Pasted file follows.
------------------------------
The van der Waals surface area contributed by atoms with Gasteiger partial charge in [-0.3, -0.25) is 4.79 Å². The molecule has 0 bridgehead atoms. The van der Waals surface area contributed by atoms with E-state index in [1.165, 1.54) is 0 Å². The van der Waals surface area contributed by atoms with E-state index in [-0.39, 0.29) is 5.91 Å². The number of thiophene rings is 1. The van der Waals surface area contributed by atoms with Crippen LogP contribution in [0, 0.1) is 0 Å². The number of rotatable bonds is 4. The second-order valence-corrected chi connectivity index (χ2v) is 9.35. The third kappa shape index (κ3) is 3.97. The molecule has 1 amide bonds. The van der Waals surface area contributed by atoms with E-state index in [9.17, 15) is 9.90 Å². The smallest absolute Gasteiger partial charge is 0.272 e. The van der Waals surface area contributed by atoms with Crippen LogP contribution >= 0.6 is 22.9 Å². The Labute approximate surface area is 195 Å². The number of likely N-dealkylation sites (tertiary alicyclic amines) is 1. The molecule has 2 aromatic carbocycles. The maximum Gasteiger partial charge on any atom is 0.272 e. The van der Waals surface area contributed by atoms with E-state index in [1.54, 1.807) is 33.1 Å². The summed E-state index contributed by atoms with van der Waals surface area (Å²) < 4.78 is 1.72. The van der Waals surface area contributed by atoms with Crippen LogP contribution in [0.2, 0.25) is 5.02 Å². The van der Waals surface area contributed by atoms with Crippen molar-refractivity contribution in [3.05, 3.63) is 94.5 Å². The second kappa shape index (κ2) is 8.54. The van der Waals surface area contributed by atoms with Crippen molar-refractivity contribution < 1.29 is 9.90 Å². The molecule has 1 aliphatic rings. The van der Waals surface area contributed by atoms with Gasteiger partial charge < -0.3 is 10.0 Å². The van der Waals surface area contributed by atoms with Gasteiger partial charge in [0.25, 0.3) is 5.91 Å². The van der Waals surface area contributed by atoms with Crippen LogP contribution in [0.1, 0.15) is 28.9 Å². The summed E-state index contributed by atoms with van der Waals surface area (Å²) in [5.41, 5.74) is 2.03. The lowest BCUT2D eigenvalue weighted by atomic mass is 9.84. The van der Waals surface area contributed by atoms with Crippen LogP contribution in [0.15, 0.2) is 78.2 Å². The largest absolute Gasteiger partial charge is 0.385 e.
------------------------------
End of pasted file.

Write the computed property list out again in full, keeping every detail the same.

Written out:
The van der Waals surface area contributed by atoms with Gasteiger partial charge in [-0.3, -0.25) is 4.79 Å². The molecule has 0 bridgehead atoms. The van der Waals surface area contributed by atoms with E-state index in [1.165, 1.54) is 0 Å². The van der Waals surface area contributed by atoms with E-state index in [-0.39, 0.29) is 5.91 Å². The number of thiophene rings is 1. The van der Waals surface area contributed by atoms with Crippen LogP contribution in [0, 0.1) is 0 Å². The number of rotatable bonds is 4. The second-order valence-corrected chi connectivity index (χ2v) is 9.35. The third kappa shape index (κ3) is 3.97. The molecule has 1 amide bonds. The van der Waals surface area contributed by atoms with E-state index in [9.17, 15) is 9.90 Å². The smallest absolute Gasteiger partial charge is 0.272 e. The van der Waals surface area contributed by atoms with Crippen LogP contribution >= 0.6 is 22.9 Å². The Labute approximate surface area is 195 Å². The number of likely N-dealkylation sites (tertiary alicyclic amines) is 1. The molecule has 2 aromatic carbocycles. The maximum Gasteiger partial charge on any atom is 0.272 e. The van der Waals surface area contributed by atoms with E-state index in [1.54, 1.807) is 33.1 Å². The summed E-state index contributed by atoms with van der Waals surface area (Å²) < 4.78 is 1.72. The van der Waals surface area contributed by atoms with Crippen LogP contribution in [0.2, 0.25) is 5.02 Å². The van der Waals surface area contributed by atoms with Crippen molar-refractivity contribution in [3.05, 3.63) is 94.5 Å². The second kappa shape index (κ2) is 8.54. The van der Waals surface area contributed by atoms with Crippen molar-refractivity contribution < 1.29 is 9.90 Å². The molecule has 1 aliphatic rings. The van der Waals surface area contributed by atoms with Gasteiger partial charge < -0.3 is 10.0 Å². The van der Waals surface area contributed by atoms with Gasteiger partial charge in [0.25, 0.3) is 5.91 Å². The van der Waals surface area contributed by atoms with Crippen LogP contribution in [0.1, 0.15) is 28.9 Å². The summed E-state index contributed by atoms with van der Waals surface area (Å²) in [5.41, 5.74) is 2.03. The lowest BCUT2D eigenvalue weighted by atomic mass is 9.84. The van der Waals surface area contributed by atoms with Crippen LogP contribution in [0.15, 0.2) is 78.2 Å². The largest absolute Gasteiger partial charge is 0.385 e.